I was one of the many people who bought "The New Mutants" when the combined talents of Deadpool creators Rob Liefeld and Fabian Nicieza hit the title. From the days when those books dropped, Rob Liefeld was insulted far and wide for his art style, and I get why. Hell, I didn't think much of it from time to time.
What I did know, however, is that Rob Liefeld helped save "The New Mutants" from a sad death by way of inevitable cancellation due to the book becoming very forgettable as an X-title. Even after Liefeld left Marvel Comics to be one of the Co-Founders of Image Comics, Deadpool lived on. Admittedly, my last dance with the character on a monthly basis was when Deadpool was a supporting character in Marvel Comics' "X-Force," the successful "New Mutants" spinoff.
With a creative team led by writer Jeph Loeb -- now Head of Marvel Television -- penciller Adam Pollina and inker Mark Morales, "X-Force" showed Deadpool as a supporting character fighting alongside Siryn, a female mutant with whom America's favorite mercenary developed a maybe-maybe-not-Platonic-kind-of-buddy relationship. After that, it was almost no more Deadpool for me. The only time I bought his adventures afterwards was when writer Christopher Priest penned his tales for a time.
Deadpool wasn't really my cup of tea, but I had to respect the way Marvel handled the character and Deadpool brand. He became the 21st Century Punisher, that badass man with the skills and all those guns that you could add to anything like bacon and it would go down better.
And now, a quarter-century after his publishing premiere, Wade Wilson, Deadpool, the Merc With a Mouth, is America's favorite antihero superhero, with an unexpected record-breaking opening of $150 million at the box office.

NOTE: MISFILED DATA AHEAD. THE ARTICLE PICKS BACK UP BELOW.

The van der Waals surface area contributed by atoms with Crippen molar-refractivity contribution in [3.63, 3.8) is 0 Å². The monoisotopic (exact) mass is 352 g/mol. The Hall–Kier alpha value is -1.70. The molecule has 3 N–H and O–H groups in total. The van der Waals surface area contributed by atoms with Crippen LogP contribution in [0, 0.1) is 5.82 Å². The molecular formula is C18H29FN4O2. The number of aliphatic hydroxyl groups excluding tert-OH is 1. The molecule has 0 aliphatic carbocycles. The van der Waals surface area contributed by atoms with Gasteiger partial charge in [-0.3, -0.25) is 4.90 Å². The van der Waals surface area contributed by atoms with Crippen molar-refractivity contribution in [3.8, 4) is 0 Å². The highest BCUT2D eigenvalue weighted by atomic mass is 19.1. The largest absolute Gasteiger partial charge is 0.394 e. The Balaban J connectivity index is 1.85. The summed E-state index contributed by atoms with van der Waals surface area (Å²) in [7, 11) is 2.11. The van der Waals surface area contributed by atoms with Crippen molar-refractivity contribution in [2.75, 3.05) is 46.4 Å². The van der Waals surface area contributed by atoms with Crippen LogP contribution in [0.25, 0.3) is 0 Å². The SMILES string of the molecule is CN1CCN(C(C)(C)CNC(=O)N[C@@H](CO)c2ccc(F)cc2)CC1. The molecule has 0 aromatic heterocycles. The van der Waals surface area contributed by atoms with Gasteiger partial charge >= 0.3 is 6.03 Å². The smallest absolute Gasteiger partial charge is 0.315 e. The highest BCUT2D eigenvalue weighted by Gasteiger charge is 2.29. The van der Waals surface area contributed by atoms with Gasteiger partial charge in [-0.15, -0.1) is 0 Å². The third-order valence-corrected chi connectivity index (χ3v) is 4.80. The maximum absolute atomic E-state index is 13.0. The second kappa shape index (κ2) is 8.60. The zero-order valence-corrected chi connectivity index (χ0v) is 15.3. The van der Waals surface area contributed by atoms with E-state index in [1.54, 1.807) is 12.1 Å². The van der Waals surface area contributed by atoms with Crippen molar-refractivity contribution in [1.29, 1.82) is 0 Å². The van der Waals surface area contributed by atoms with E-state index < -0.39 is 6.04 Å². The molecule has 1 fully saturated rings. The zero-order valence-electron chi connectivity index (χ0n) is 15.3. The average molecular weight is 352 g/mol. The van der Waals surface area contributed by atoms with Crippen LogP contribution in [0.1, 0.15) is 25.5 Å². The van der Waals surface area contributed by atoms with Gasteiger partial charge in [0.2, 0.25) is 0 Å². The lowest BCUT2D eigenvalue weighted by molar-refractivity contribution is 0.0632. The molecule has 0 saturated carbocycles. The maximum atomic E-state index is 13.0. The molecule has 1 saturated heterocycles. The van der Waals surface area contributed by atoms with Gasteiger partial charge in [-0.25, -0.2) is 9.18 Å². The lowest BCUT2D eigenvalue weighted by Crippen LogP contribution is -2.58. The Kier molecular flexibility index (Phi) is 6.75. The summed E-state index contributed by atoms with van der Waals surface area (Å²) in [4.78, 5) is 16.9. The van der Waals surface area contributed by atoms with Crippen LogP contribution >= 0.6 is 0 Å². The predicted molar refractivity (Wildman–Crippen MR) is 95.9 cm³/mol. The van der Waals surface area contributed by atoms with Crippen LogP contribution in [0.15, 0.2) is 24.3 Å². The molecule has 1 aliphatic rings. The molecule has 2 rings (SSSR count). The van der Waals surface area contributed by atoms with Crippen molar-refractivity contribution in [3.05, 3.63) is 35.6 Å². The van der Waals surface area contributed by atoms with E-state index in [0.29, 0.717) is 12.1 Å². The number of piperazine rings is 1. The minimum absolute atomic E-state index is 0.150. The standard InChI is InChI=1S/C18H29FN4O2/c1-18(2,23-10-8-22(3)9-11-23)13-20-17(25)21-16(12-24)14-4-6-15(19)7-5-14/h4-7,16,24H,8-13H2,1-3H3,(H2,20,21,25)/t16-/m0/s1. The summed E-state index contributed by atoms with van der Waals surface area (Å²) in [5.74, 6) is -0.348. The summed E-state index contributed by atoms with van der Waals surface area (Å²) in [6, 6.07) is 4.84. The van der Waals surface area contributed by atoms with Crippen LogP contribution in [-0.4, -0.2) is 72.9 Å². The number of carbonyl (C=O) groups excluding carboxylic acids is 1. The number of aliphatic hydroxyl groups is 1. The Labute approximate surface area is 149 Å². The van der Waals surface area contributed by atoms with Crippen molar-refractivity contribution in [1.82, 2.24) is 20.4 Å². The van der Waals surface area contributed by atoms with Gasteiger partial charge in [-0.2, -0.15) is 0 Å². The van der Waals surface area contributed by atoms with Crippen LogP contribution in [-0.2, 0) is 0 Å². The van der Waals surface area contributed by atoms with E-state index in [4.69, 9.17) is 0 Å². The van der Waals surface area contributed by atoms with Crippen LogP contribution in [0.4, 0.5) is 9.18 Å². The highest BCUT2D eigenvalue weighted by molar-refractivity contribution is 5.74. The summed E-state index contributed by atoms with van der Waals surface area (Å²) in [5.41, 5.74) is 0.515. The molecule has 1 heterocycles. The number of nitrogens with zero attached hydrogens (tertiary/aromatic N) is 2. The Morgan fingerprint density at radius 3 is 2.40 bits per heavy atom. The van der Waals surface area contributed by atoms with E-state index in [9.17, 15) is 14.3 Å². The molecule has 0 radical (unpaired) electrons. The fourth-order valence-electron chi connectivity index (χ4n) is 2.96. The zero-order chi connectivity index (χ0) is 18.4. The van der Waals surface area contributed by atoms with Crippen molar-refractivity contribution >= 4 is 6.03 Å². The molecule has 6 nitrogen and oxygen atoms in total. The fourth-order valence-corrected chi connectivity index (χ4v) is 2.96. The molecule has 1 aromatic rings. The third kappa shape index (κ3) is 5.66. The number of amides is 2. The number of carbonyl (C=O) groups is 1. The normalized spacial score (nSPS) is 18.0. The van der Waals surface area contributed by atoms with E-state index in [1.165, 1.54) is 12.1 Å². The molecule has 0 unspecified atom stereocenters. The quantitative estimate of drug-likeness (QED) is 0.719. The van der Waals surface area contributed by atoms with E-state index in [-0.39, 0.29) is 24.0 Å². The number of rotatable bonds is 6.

And that sound you hear over the cha-ching of profit, is the community of 20th Century Fox executives singing "Never Can Say Goodbye" by The Jackson Five, because there is no way in God's green earth they are going to let the X-Men franchise option expire.
"No, no, no, no..."
All those people defecating on Fox for defecating on the "Fantastic Four" franchise are now praising them for a movie some people are saying was better than Marvel Studios "Captain America: The Winter Soldier."
Maybe one of the reasons is that Fox let "Deadpool" go there. No, not there. Over there! The land of the "R" rating. A land of exit wounds and more gore and more bullet impact.
That's where the world of "Deadpool" exists, in that messy place where Marvel Studios will not tread with their films. Meanwhile, Deadpool danced his bloody way into a financial windfall, and a guaranteed sequel.
Oh sure, Fox said another script was underway as of last week before "Deadpool" hit theaters, but if for some reason the film had bombed, some executive's dog would have eaten the memo signing off on that decision.
But "Deadpool" did succeed, so now, while the speculations fly about how Warner Bros. and DC Entertainment are digging through their intellectual property library to find a similarly-toned character to fast-track to similar success, Fox is primed and ready with plans for "Deadpool 2," "The New Mutants," and "X-Force."
All of which will likely involve a time-traveling Marvel Comics character named Cable, also co-created and designed by Deadpool co-creator Rob Liefeld.
And I'm smiling. Why, you ask?